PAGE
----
06/24/2010, 07:22 PM

(06/24/2010, 12:29 PM)tommy1729 Wrote:(06/23/2010, 10:44 PM)tommy1729 Wrote: also worth mentioning i think :

let the base be a^(1/b) > sqrt(e) so that we can compute

the superfunction of f(x) = a^(1/b)^x with my method.

then consider t(x) = b(x + c)

and its inverse m(x) = x/b - c

m(f(t(x))) = m(a^(x+c)) = (1/b) a^(x+c) - c = (a^c / b) a^x - c

if a , b and c are chosen such that (a^c / b) a^x - c > x

we can compute the superfunction of (a^c / b) a^x - c by computing m(f^[z](t(x))).

regards

tommy1729

if (a^c / b) a^x - c = x we get the intresting case of yet another fixpoint.

associating functions without fixpoint with functions with 1 or more fixpoints is a intresting but complicated idea ...

it raises questions. can we determine the number of superfunctions by that ? can we define uniqueness in some way ?

for instance we associate g , f , k with g no fixpoint , f one fixpoint and k 2 fixpoints.

how many solutions ? 1 ? 2 ? 3 ? 4 ? 5 ? 6 ? oo ?

keep in mind that solution might be equal to eachother.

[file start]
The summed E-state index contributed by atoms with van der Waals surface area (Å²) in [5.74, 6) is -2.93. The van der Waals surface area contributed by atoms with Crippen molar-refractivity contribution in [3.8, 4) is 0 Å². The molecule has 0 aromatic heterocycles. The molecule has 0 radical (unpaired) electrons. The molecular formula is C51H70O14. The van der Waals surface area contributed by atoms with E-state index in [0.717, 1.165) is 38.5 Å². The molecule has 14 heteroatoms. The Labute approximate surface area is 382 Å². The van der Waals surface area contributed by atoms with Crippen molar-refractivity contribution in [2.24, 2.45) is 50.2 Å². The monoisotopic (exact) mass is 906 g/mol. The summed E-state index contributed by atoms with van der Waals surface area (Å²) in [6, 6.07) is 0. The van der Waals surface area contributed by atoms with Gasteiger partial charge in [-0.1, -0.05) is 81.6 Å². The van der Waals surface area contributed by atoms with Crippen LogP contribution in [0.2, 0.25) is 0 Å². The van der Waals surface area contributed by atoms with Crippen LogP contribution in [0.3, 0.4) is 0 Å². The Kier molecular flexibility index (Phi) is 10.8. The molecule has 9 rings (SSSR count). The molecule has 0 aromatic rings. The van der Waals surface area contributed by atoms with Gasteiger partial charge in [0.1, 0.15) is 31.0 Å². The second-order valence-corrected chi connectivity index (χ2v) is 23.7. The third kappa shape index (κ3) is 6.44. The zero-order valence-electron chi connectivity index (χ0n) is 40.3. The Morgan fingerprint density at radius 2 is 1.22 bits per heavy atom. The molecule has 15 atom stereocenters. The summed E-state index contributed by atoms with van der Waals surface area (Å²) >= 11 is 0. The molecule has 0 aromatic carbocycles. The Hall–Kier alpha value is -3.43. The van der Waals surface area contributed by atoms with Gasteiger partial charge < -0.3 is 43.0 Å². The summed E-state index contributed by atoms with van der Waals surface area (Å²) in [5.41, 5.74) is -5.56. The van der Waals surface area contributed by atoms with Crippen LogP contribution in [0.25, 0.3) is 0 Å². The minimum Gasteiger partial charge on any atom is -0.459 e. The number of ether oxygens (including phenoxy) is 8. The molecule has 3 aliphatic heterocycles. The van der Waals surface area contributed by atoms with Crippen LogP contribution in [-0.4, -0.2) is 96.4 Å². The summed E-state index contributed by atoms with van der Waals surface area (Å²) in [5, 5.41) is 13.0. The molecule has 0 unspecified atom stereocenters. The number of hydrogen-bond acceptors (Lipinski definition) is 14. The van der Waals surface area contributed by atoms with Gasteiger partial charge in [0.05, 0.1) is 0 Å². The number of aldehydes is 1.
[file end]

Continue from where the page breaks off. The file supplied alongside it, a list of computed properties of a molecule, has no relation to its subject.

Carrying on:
e.g. expanding f at its fixpoint = expanding k at its second fixpoint.

the key might be to notice that if a function with no fixp has the same superf as the associated with 1 , it may be unique.

however i believe in ' conservation of fixed points ' for analytic solutions.

for instance (a^c / b) a^x - c = x has no solution in nonnegative real x and real a,b,c > 1.

thus we linked the superfunction of a function without a real fixpoint to another without a real fixpoint.

a similar thing happens with bases below eta.

we then linked the superfunction of a function with 2 real fixpoints to another with 2 real fixpoints.

as you can see the amount of fixpoints remains constant hence ' conservation of fixed points '.

also intresting might be another example of substitution

exp(x^2 / 2) ^[z] => sqrt( exp^[z] (x^2))

and notice exp(x^2 / 2) = sqrt(exp(x^2)) = sqrt(e)^(x^2)

which leads me to the ' gaussian question '

exp(- x^2 ) ^[z] = ?? however we have a fixpoint there

maybe intresting for statistics and combinatorics ...

regards

tommy1729